So, it’s September 2017, and Raife and I are at Contamination Expo at London’s ExCel Centre. Keen to get the most from our attendance, we are doing regular sorties from the T&P Regen stand when we bump into Holger Kessler, Team Leader – Modelling Systems at the British Geological Survey.
The British Geological Survey, or BGS, is the UK’s leading provider of authoritative geoscientifc data. Founded in 1837, it remains a progressive, forward-thinking body open to new ideas and technologies.
Anyway, we get chatting to Holger who we have met previously, and as before our conversation naturally drifts to how we are using the latest data visualisation technologies to produce integrated 3d subsurface and topographical models to report the findings of site investigations.
Then, a light bulb moment when Holger suggests: ‘But what if BGS data could be used to enhance your 3d models so they go beyond a site’s boundary and describe the broader geological context in which a site sits?’.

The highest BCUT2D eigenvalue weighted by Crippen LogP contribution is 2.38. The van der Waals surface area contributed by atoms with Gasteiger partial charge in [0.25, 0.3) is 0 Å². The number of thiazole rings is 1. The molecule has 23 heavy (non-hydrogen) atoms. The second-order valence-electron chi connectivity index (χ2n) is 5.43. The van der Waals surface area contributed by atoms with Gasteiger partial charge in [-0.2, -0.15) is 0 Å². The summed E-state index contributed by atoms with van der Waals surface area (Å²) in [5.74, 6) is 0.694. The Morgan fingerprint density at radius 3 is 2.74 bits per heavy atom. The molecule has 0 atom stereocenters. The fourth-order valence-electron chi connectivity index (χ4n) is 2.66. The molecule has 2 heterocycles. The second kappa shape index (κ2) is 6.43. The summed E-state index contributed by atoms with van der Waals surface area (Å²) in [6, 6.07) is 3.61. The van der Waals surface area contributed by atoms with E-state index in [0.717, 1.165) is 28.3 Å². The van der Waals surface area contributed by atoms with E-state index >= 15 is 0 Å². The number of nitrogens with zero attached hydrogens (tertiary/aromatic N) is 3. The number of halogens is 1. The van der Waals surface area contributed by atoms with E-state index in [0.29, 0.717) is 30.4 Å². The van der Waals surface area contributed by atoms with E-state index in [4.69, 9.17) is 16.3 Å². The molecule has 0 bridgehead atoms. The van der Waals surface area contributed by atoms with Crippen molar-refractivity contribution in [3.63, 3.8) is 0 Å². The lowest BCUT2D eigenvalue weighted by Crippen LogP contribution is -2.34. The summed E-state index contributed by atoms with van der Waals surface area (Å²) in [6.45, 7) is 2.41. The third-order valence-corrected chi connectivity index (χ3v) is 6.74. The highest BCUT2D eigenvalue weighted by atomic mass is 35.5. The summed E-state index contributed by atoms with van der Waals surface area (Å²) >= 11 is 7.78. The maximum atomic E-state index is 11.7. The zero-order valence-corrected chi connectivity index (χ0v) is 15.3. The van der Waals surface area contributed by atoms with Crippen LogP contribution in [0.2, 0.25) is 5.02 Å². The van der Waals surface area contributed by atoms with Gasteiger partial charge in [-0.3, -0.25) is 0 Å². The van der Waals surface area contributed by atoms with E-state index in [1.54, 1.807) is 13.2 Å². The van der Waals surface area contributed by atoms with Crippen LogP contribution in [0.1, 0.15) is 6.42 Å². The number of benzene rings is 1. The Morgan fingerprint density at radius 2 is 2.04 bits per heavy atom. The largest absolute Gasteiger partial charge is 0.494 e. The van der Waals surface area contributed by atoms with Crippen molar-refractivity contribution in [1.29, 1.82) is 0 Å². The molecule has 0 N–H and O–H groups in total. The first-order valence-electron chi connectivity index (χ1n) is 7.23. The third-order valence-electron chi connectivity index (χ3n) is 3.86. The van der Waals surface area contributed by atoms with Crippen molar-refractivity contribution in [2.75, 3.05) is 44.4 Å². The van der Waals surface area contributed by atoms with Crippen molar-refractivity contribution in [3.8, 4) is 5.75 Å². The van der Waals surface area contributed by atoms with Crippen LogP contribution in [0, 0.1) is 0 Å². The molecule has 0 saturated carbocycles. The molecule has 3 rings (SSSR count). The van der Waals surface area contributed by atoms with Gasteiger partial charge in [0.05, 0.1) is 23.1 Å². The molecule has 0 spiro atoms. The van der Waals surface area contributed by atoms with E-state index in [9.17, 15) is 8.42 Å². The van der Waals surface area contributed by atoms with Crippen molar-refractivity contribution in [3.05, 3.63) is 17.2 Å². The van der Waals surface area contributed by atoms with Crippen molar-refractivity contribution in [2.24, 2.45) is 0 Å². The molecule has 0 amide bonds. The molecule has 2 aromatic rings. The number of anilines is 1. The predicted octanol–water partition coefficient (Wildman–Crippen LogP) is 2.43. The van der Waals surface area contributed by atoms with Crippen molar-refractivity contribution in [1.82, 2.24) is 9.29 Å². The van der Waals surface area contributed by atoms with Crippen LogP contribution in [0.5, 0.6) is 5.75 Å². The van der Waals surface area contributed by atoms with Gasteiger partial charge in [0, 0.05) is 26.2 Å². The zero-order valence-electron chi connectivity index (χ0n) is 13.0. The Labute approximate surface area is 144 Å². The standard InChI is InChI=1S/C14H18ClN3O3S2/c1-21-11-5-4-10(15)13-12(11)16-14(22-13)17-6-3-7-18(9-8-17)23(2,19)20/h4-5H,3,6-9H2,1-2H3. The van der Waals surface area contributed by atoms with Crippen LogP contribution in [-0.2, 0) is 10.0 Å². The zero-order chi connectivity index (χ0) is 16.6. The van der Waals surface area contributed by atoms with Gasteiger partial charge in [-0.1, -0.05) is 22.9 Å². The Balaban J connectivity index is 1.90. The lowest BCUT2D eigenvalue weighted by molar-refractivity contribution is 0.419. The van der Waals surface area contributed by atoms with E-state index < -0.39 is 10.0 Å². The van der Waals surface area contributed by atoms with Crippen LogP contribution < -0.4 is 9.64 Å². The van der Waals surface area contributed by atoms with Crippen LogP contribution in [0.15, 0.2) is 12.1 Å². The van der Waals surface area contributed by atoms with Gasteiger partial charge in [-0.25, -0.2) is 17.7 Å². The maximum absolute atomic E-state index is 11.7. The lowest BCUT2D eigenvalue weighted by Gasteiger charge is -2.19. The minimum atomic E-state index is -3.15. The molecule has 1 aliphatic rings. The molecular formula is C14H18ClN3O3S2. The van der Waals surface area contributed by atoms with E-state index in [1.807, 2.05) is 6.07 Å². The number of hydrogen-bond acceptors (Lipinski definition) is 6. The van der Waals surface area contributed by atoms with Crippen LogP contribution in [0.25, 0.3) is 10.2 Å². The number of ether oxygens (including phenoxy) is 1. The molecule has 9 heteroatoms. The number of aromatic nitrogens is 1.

Smiles all round, and, since September, we’ve been working with the BGS to realise the idea.
As always though, the devil has been in the detail.
The potential of BGS data is beyond question – just visit the OpenGeoscience section of the BGS’s website or check out their new 3D Geology of Britain viewerif you haven’t done so yet. However, there have been plenty of challenges including working out how to deal with the inevitable multiple data formats and software applications to produce the seamlessly integrated models that we’re after.
Finally though, I think we have now found a way of successfully knitting things together in a way that works for all and a live real-worldcase study is in progress.
This is tremendously exciting as there are obvious advantages to fuller, more rounded, 3D models that combine our fresh, detailed site-specific data with data from BGS’s broader regional geological databases.
On a general level these include an improved and more robust understanding by all relevant parties of the often complex issues, particularly by those within design teams which should lead to better decision making and more cost-effective design practices.
Other more specific advantages include:
- the visual representation of contaminant transport / pathway modelling beyond site boundaries in human health and environmental risk assessments.
- imagery around which to discuss technical assessments with regulators, project teams and other stakeholders.
- An opportunity to feedback site specific information into the national database for the whole of industry to benefit, as per the Danish approach, in a format which is easily interrogatable.
From little things big things grow…
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